Robots are coming for our jobs.
And while U.S. President Donald Trump has promised to address the decline in manufacturing by renegotiating trade deals and rolling back regulations, Canadian Prime Minister Justin Trudeau wants to tackle the rise of the machines head on.
Trudeau answered a question about the impact of automation on the social network Quora.
He wrote that job losses from automation are inevitable, but Canada will try to prepare citizens for new jobs that can survive in the technology age.
"We know that the job market is changing, and instead of resisting in vain, we’re focused on funding research and innovation, like in AI and quantum computing, that’ll help lead the change here in Canada," he wrote in the Quora response. "And while we do that, we’re preparing Canadians to find good jobs through investments in education and training."
He gave a brief outline of the Innovation and Skills Plan included in Canada's 2017 budget.
The plan aims to make it easier for unemployed Canadians on the Employment Insurance program to get job training. The budget will provide $132.4 million over four years so that unemployed Canadians can train for a better job without losing their employment insurance benefits. Trudeau said the plan will also expand grants and interest free loans for parents who want to go back to school, and create "work-integrated learning placements" for students to transition more easily from school to the workforce.
The Innovation and Skills Plan also includes a focus on funding research that will "identify skill gaps with employers," and look for new ways to train the Canadian workforce for the future, according to the government's fact sheet on the plan.
Meanwhile, Trump's plan for job growth is bringing back coal and manufacturing jobs.
Trump, on the campaign trail and since he took office, has promised to bring back working class jobs to the United States. However, a significant number of the manufacturing jobs Trump talked about disappeared because of automation, not solely because the jobs moved to other countries.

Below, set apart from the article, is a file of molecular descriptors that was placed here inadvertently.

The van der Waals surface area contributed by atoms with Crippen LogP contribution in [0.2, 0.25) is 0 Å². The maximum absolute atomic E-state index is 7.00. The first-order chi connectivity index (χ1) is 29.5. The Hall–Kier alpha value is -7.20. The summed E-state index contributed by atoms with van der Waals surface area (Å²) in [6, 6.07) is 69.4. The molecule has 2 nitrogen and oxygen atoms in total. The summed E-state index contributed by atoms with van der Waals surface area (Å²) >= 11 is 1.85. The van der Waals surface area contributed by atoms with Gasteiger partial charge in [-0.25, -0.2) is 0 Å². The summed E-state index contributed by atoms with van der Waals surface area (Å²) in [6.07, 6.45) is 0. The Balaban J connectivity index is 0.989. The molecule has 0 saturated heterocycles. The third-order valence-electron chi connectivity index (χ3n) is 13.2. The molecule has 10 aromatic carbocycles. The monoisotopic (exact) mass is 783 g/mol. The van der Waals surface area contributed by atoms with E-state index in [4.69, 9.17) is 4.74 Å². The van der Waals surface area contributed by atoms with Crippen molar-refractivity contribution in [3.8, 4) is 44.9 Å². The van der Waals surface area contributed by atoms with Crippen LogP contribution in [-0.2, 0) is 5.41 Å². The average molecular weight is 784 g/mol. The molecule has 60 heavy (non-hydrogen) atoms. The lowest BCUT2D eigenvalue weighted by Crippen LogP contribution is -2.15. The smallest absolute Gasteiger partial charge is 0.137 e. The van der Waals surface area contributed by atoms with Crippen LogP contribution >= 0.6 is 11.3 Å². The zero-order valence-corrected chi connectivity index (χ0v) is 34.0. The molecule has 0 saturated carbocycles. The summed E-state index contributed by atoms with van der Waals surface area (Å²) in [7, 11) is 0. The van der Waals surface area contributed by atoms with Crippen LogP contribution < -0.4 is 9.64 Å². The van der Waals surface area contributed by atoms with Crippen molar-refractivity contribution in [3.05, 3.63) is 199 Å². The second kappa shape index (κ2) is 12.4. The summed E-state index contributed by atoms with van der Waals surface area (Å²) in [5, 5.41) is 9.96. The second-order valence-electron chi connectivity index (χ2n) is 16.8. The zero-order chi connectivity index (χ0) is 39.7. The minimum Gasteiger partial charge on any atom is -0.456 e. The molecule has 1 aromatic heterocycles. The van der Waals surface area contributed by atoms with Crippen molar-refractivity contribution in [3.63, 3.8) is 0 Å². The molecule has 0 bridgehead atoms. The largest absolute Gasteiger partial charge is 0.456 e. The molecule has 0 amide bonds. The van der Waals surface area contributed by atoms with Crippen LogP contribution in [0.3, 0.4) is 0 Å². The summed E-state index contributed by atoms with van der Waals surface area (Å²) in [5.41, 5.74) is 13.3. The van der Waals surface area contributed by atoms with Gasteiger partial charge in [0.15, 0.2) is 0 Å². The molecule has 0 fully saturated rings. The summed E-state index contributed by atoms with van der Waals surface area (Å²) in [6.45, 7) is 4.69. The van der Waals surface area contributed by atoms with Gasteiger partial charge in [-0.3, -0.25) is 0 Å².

"Overwhelmingly, the largest impact is productivity," wrote the researchers behind a 2015 study from Ball State University’s Center for Business and Economic Research. "Almost 88 percent of job losses in manufacturing in recent years can be attributable to productivity growth, and the long-term changes to manufacturing employment are mostly linked to the productivity of American factories."
Trump also promised to bring back coal industry jobs by stripping environmental regulations that the industry opposes. However, a CEO of one of the largest private coal companies in the U.S. said that lost coal jobs probably won't come back, regardless of the changes the Trump administration wants to make.
“I suggested that he temper his expectations,” Robert Murray, the CEO of Murray Energy, told The Guardian in a March 27 article. “Those are my exact words. He can’t bring them back."
The Trump administration has also signaled policies that could make going back to school to prepare for new jobs less attractive.
The Department of Education sent a letter to collection agencies in March allowing them to once again add fees to student loan borrowers' outstanding balances in collections. Obama-era protections had previously ended that practice. Also, the New York Times reported on March 30, that new guidance from the Department of Education suggests some public servants who previously qualified for loan forgiveness may not qualify anymore.
Natalia Abrams, the executive director of Student Debt Crisis, said that the status of eligibility for public servants is now vague.
“It’s kind of a no man’s land,” Abrams told The Times. “We don’t know how this will pan out.”